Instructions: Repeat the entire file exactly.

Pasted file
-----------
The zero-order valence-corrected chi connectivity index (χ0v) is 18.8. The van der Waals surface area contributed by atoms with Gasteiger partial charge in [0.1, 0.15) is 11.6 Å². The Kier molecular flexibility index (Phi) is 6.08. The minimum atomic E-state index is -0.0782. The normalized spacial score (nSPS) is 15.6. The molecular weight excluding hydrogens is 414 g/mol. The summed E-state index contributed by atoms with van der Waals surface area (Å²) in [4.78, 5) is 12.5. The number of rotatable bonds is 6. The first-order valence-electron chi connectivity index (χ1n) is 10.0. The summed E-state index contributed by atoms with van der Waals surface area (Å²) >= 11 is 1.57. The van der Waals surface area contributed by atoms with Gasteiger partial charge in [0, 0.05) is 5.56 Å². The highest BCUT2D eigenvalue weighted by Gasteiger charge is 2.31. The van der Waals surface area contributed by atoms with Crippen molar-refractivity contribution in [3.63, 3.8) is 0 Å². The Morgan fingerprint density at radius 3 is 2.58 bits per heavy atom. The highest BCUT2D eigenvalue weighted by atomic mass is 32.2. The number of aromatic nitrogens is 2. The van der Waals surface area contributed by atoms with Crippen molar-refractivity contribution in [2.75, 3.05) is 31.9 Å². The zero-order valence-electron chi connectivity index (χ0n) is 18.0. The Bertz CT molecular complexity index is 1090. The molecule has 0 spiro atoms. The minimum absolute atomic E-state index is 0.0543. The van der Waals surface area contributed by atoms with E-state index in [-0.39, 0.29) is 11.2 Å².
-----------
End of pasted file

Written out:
The zero-order valence-corrected chi connectivity index (χ0v) is 18.8. The van der Waals surface area contributed by atoms with Gasteiger partial charge in [0.1, 0.15) is 11.6 Å². The Kier molecular flexibility index (Phi) is 6.08. The minimum atomic E-state index is -0.0782. The normalized spacial score (nSPS) is 15.6. The molecular weight excluding hydrogens is 414 g/mol. The summed E-state index contributed by atoms with van der Waals surface area (Å²) in [4.78, 5) is 12.5. The number of rotatable bonds is 6. The first-order valence-electron chi connectivity index (χ1n) is 10.0. The summed E-state index contributed by atoms with van der Waals surface area (Å²) >= 11 is 1.57. The van der Waals surface area contributed by atoms with Gasteiger partial charge in [0, 0.05) is 5.56 Å². The highest BCUT2D eigenvalue weighted by Gasteiger charge is 2.31. The van der Waals surface area contributed by atoms with Crippen molar-refractivity contribution in [3.63, 3.8) is 0 Å². The Morgan fingerprint density at radius 3 is 2.58 bits per heavy atom. The highest BCUT2D eigenvalue weighted by atomic mass is 32.2. The number of aromatic nitrogens is 2. The van der Waals surface area contributed by atoms with Crippen molar-refractivity contribution in [2.75, 3.05) is 31.9 Å². The zero-order valence-electron chi connectivity index (χ0n) is 18.0. The Bertz CT molecular complexity index is 1090. The molecule has 0 spiro atoms. The minimum absolute atomic E-state index is 0.0543. The van der Waals surface area contributed by atoms with E-state index in [-0.39, 0.29) is 11.2 Å².